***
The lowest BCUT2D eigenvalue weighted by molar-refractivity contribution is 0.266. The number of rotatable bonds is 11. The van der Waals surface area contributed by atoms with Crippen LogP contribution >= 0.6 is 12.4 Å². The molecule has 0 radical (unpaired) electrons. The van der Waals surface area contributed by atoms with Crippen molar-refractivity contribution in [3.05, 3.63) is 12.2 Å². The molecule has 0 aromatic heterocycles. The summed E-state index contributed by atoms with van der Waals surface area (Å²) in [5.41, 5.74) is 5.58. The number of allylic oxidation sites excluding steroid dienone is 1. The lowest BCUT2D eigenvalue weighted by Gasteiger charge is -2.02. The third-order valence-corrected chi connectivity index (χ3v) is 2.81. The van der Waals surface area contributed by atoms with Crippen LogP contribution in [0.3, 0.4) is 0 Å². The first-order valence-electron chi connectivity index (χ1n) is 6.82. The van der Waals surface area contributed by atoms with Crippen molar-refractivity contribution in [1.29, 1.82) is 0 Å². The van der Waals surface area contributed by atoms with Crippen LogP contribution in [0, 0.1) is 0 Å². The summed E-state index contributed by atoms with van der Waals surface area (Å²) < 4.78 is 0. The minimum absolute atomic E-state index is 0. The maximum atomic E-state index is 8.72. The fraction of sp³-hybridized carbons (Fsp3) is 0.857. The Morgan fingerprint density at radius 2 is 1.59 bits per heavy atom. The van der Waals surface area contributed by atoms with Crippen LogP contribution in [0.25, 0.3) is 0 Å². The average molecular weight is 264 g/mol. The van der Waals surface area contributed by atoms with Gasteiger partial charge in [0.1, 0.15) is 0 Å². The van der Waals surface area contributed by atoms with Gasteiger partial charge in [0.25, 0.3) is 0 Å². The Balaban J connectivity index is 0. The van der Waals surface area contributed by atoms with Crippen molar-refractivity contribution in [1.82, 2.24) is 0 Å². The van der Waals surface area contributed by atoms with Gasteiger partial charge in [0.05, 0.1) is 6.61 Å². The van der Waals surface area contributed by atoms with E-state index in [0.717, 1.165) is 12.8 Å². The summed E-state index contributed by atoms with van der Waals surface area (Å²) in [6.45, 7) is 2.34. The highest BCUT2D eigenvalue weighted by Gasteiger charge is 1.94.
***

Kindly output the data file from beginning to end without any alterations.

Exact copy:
The lowest BCUT2D eigenvalue weighted by molar-refractivity contribution is 0.266. The number of rotatable bonds is 11. The van der Waals surface area contributed by atoms with Crippen LogP contribution >= 0.6 is 12.4 Å². The molecule has 0 radical (unpaired) electrons. The van der Waals surface area contributed by atoms with Crippen molar-refractivity contribution in [3.05, 3.63) is 12.2 Å². The molecule has 0 aromatic heterocycles. The summed E-state index contributed by atoms with van der Waals surface area (Å²) in [5.41, 5.74) is 5.58. The number of allylic oxidation sites excluding steroid dienone is 1. The lowest BCUT2D eigenvalue weighted by Gasteiger charge is -2.02. The third-order valence-corrected chi connectivity index (χ3v) is 2.81. The van der Waals surface area contributed by atoms with Crippen LogP contribution in [0.3, 0.4) is 0 Å². The first-order valence-electron chi connectivity index (χ1n) is 6.82. The van der Waals surface area contributed by atoms with Crippen molar-refractivity contribution in [1.29, 1.82) is 0 Å². The van der Waals surface area contributed by atoms with Crippen LogP contribution in [0, 0.1) is 0 Å². The summed E-state index contributed by atoms with van der Waals surface area (Å²) < 4.78 is 0. The minimum absolute atomic E-state index is 0. The maximum atomic E-state index is 8.72. The fraction of sp³-hybridized carbons (Fsp3) is 0.857. The Morgan fingerprint density at radius 2 is 1.59 bits per heavy atom. The van der Waals surface area contributed by atoms with Crippen LogP contribution in [0.25, 0.3) is 0 Å². The average molecular weight is 264 g/mol. The van der Waals surface area contributed by atoms with Gasteiger partial charge in [0.1, 0.15) is 0 Å². The van der Waals surface area contributed by atoms with Gasteiger partial charge in [0.25, 0.3) is 0 Å². The Balaban J connectivity index is 0. The van der Waals surface area contributed by atoms with Crippen molar-refractivity contribution in [1.82, 2.24) is 0 Å². The van der Waals surface area contributed by atoms with Gasteiger partial charge in [0.05, 0.1) is 6.61 Å². The van der Waals surface area contributed by atoms with E-state index in [0.717, 1.165) is 12.8 Å². The summed E-state index contributed by atoms with van der Waals surface area (Å²) in [6.45, 7) is 2.34. The highest BCUT2D eigenvalue weighted by Gasteiger charge is 1.94.